improvisation

(redirected from improvisationally)
Also found in: Dictionary, Thesaurus, Encyclopedia.
Related to improvisationally: improvisatory
See: invention
Mentioned in ?
References in periodicals archive ?
Method acting required that she explore improvisationally her deepest self "for the emotional truth that informed the moment lived on stage" (Santiago 1998: 74).
Moreover, Truth's stories of her own experience were retold improvisationally in dozens or even hundreds of public appearances on the platforms of the antislavery, women's rights, and other reform movements, and some of the stories were recorded in abbreviated forms in reports on those performances.
I intuited from years of focusing on my own body and working improvisationally, that reintegration would mean working at the body level as well as the psychic level.
Like the musician mastering scales or the sous chef practicing knife skills, once mastered, that repertoire is meant to be deployed improvisationally.
Did she compose her life improvisationally, like making a quilt, as some have argued that women do?
17] Hips swaying widely, wrists limply waving, Lloyd saunters up to Paul and Jon, who improvisationally stand-in for the staunch military personnel who will preside over Paul's actual induction.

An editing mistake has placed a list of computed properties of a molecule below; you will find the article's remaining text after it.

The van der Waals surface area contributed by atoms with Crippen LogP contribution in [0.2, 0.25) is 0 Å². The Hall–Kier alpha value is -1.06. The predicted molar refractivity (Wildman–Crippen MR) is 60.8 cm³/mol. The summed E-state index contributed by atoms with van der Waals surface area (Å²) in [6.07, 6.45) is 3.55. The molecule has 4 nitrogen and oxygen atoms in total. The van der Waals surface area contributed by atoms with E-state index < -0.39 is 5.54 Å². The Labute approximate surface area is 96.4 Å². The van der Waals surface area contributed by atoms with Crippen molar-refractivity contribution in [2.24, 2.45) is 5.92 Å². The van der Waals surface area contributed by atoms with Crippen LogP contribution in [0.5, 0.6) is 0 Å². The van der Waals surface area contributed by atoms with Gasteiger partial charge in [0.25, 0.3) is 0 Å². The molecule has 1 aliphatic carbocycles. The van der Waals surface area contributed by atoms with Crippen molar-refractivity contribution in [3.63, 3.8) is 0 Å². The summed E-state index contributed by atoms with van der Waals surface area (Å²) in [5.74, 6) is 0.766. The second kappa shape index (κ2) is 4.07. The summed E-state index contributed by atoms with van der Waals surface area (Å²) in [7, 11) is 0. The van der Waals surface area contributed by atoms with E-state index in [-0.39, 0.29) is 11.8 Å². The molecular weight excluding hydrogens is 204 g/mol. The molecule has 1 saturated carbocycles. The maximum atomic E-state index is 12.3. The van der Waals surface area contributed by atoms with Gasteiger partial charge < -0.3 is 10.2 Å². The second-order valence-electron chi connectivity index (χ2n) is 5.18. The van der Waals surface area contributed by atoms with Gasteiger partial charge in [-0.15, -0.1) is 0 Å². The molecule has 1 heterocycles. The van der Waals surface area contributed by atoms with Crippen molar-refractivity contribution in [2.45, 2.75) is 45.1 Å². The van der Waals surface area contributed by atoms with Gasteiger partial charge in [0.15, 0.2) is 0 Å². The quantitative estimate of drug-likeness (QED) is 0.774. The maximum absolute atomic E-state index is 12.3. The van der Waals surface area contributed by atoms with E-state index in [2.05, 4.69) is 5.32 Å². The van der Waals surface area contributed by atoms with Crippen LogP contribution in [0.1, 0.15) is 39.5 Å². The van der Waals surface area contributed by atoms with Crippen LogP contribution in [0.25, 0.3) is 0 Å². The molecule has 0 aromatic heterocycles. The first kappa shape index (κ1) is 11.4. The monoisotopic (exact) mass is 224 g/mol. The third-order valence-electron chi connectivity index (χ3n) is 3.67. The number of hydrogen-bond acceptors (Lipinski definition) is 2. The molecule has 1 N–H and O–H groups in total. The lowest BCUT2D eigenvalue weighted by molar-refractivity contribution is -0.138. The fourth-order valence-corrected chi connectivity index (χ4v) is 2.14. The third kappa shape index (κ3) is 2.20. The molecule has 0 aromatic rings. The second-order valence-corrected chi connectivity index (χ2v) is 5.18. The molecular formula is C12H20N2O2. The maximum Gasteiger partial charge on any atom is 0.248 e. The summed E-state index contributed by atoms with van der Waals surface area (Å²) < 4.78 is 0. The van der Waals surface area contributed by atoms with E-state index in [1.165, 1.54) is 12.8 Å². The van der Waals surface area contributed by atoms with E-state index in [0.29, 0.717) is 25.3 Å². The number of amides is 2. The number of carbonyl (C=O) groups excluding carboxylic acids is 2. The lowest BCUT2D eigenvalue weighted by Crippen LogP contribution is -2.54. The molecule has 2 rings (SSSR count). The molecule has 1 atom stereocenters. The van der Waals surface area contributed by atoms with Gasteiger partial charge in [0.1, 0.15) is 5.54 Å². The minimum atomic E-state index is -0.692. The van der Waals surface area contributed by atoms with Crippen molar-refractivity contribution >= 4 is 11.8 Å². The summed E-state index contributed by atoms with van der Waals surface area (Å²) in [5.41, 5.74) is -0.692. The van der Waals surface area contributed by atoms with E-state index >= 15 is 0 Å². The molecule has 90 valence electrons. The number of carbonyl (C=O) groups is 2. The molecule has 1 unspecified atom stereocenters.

Just as Fossile wants to reduce sexual desire and sexual acts to documents, Townley manipulates documents improvisationally so as to maximize the possibilities for spontaneous and unregulated sexuality--all the while maintaining a (fragile) facade
The problem was that he got it right in the first place, recording the event in situ, almost improvisationally and also cinematically.
In this instance, the bride's head has fallen off and is improvisationally stationed on the groom's shoulder.
Choose Route 1, north from Portland, and you can wend your way, improvisationally, up to Acadia, stopping at the many archetypical small towns that bespeak "Down East.
But since thesps sometimes appear to be floundering improvisationally, it's not always clear there is a script.
A person who understands the contingent nature of discourse, Poulakos says, "addresses each occasion in its particularity, its singularity, its uniqueness" (61), making her "both a hunter and a maker of unique opportunities, always ready to address improvisationally and confer meaning on new and emerging situations" (61).